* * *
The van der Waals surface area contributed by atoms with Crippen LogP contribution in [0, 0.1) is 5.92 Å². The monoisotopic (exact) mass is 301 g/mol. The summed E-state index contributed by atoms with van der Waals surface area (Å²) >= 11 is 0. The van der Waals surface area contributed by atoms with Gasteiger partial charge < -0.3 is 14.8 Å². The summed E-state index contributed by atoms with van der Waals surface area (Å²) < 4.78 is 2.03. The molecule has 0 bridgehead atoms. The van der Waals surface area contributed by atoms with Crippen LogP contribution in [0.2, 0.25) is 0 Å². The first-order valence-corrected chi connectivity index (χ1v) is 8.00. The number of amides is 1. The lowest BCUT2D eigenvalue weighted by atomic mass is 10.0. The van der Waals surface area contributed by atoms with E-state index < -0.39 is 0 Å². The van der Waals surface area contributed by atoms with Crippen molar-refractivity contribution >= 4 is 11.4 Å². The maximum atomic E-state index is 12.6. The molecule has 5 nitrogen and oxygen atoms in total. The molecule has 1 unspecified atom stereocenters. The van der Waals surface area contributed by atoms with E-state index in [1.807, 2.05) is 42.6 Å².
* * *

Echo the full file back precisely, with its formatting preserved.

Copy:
The van der Waals surface area contributed by atoms with Crippen LogP contribution in [0, 0.1) is 5.92 Å². The monoisotopic (exact) mass is 301 g/mol. The summed E-state index contributed by atoms with van der Waals surface area (Å²) >= 11 is 0. The van der Waals surface area contributed by atoms with Gasteiger partial charge < -0.3 is 14.8 Å². The summed E-state index contributed by atoms with van der Waals surface area (Å²) < 4.78 is 2.03. The molecule has 0 bridgehead atoms. The van der Waals surface area contributed by atoms with Crippen LogP contribution in [0.2, 0.25) is 0 Å². The first-order valence-corrected chi connectivity index (χ1v) is 8.00. The number of amides is 1. The lowest BCUT2D eigenvalue weighted by atomic mass is 10.0. The van der Waals surface area contributed by atoms with E-state index < -0.39 is 0 Å². The van der Waals surface area contributed by atoms with Crippen molar-refractivity contribution >= 4 is 11.4 Å². The maximum atomic E-state index is 12.6. The molecule has 5 nitrogen and oxygen atoms in total. The molecule has 1 unspecified atom stereocenters. The van der Waals surface area contributed by atoms with E-state index in [1.807, 2.05) is 42.6 Å².